Indigestion is term used to describe pain or discomfort in the abdominal area or a burning sensation which develops after eating a meal.
Symptoms of Indigestion:
* Abdominal Pain
* Bowel irritation
* Rumbling Noises
* Chronic fatigue
* Bloated feeling
* Allergic symptoms
* Joint and muscle pain
* Skin disorders
* Loss of appetite
Causes of Indigestion:
* Not properly chewing
* Eating too quickly or eating while under stress.
* Drinking liquids with meals. Liquids dilute enzymes which are essential to the digestion of food. As people age the body also slows production of food enzymes.
* Hydrochloric Acid, which is produced by glands in the stomach, is necessary for the digestion of food. Insufficient amounts of HCI can lead to indigestion. HCI levels often decline with age. People who suffer from food allergies more often than not have low levels of HCI. Over the counter antacids may make matters worse because they neutralize acids and prevent proper digestion. Once the acid has been neutralized it sends a signal to the body to produce more HCI, which can create an over acid
condition. Some antacids also claim to be high in calcium. The body needs HCI to absorb calcium and if the antacid is neutralizing the acid the body is therefore not absorbing the calcium.
* Eating foods or drinking beverages that are known causes of indigestion. Some examples include: Alcohol, caffeine, greasy or fried foods, refined or processed foods, spicy foods, and vinegar.
* Lack of friendly bacteria. Antibiotic use can deplete the body of beneficial or good bacteria which is essential in maintaining a proper balance in the body for digestion.
* Food allergies or food intolerances can contribute to acid indigestion.
* When food is not properly digested it will ferment in the stomach and small intestines. Chemicals produced from the fermented food will create gas and bloating.
Dietary suggestions to help reduce or eliminate indigestion:
* Consume a well balanced meal consisting of plenty of fiber and fresh fruits and vegetables.
* Always chew food thoroughly.
* Include whole grains which are neither refined nor milled. Avoid flour products.
*Eat plenty of organic seasonal vegetables which are grown locally when possible. None organic fruits and vegetables lack are usually laden with chemical pesticides.
* Include healthy fats in your diet such as olive oil and fish oils.
* Include foods which contain digestive enzymes such as papaya and pineapple.
* Avoid processed foods, carbonated beverages, pasta, caffeine, peppers, fried and fatty foods, refined carbohydrates, spicy or salty foods, and tomatoes. Also try to avoid peanuts, lentils, and soybeans which are all enzyme inhibitors.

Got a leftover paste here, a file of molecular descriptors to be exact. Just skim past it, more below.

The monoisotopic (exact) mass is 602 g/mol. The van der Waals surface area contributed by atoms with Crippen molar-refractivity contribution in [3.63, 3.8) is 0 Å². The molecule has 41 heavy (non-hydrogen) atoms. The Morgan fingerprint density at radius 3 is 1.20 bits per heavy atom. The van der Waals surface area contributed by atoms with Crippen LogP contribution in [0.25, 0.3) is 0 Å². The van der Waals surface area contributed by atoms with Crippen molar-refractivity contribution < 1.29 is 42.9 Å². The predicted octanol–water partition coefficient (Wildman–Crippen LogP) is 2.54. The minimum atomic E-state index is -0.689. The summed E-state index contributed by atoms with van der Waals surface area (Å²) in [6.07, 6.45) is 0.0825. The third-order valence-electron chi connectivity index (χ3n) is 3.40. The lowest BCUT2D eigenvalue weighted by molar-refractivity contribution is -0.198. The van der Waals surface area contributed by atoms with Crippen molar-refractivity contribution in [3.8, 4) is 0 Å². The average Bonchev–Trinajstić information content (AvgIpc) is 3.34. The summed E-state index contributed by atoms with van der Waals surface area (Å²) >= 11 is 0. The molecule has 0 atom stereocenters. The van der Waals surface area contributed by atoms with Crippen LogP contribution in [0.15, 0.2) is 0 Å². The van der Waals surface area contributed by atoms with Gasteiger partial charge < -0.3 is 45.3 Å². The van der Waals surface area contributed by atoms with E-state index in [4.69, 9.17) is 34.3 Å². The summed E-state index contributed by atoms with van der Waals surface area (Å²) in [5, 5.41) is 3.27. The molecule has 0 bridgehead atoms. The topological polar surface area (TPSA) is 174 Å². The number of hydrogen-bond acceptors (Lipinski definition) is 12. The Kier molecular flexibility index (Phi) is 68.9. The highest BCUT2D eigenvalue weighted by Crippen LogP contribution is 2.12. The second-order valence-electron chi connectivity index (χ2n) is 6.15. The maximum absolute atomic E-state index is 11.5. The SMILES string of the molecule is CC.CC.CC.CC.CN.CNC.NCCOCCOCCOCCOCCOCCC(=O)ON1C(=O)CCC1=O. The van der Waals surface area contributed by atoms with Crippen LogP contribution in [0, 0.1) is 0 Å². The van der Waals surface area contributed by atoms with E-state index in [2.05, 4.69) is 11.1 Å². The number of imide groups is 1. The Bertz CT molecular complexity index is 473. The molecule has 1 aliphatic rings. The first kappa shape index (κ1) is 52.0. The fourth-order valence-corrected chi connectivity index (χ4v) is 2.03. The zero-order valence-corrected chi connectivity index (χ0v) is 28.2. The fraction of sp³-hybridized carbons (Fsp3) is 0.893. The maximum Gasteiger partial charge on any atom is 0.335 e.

A glass of carrot or cabbage juice or these two vegetables made into a soup is said to help quell indigestion. This is not a cure for indigestion and the root cause must still be determined. However, this remedy will help to quell the burning and pain associated with indigestion.
The Role of vitamins, protein and fats in the diet:
* It is recommended that those suffering from acid indigestion replace the good bacteria by supplementing with probiotics or eating fermented foods. This good bacteria is essential for normal digestion.
* Foods which contain enzymes such as pineapple and papaya should be eaten to replenish normally occurring enzymes which may be depleted because of improper diet or age. Another option is to supplement with a high quality food enzyme.
* Protein in the body should be obtained from high quality sources such as lean and natural meats, organic dairy and organic eggs.
* Persons adhering to a strict vegetarian diet may be suffering from mineral deficiencies due to a lack of protein in the diet; these minerals can be replaced by adding sea vegetables to the diet such as kelp or dulse.
* If a person strickly adheres to a well balanced diet and all foods are fresh and organic, there should be no need for additional dietary supplements. However, a majority of people don’t, and acid indigestion may signal that there is an imbalance in the diet.
* Fat is essential in the diet and assists with absorbtion of vitamins A, D, E, and K. Fat should should consist of quality sources such as olive oil, sesame oil, and clarified
Herbs used to aid the digestive system:
* When chewed, anise seeds will help to reduce a sour stomach.
* A tea made with ginger will help to reduce nausea associated with acid indigestion.
* Chamomile, fennel, or peppermint tea is recommended for indigestion.
* 1/4 of a teaspoon of dried parsley taken with a glass of warm water is said to aid indigestion.
* A tea made from basil will help reduce nausea and will aid acid indigestion.
Because most spices are carminative (preventing and relieving gas), stimulants and aids to digestion, they are considered quiet beneficial in helping to relieve acid indigestion. Traditional kitchen spices may be added when cooking to aid digestion, and to help assimilate vitamins and nutrients.
* When addid to food, nutritive herbs such as seaweeds, dock and dandelion will provide a substantial balance of vitamins and minerals in a form which is easy to assimilate.
* Added to soups and beans, bay leaves will help to reduce flatulence and indigestion.
To summerize, indigestion afflicts many Americans. Stressful lives, eating on the go, and poor nutrition exacerbate the digestive problems which plaque many. Acute indigestion, if left unattended, may develop into a more serious health condition. Making adjustments in diet and nutrition may make the difference between an acute case of indigestion or a chronic more serious health condition.
© Natalie Vickery 2006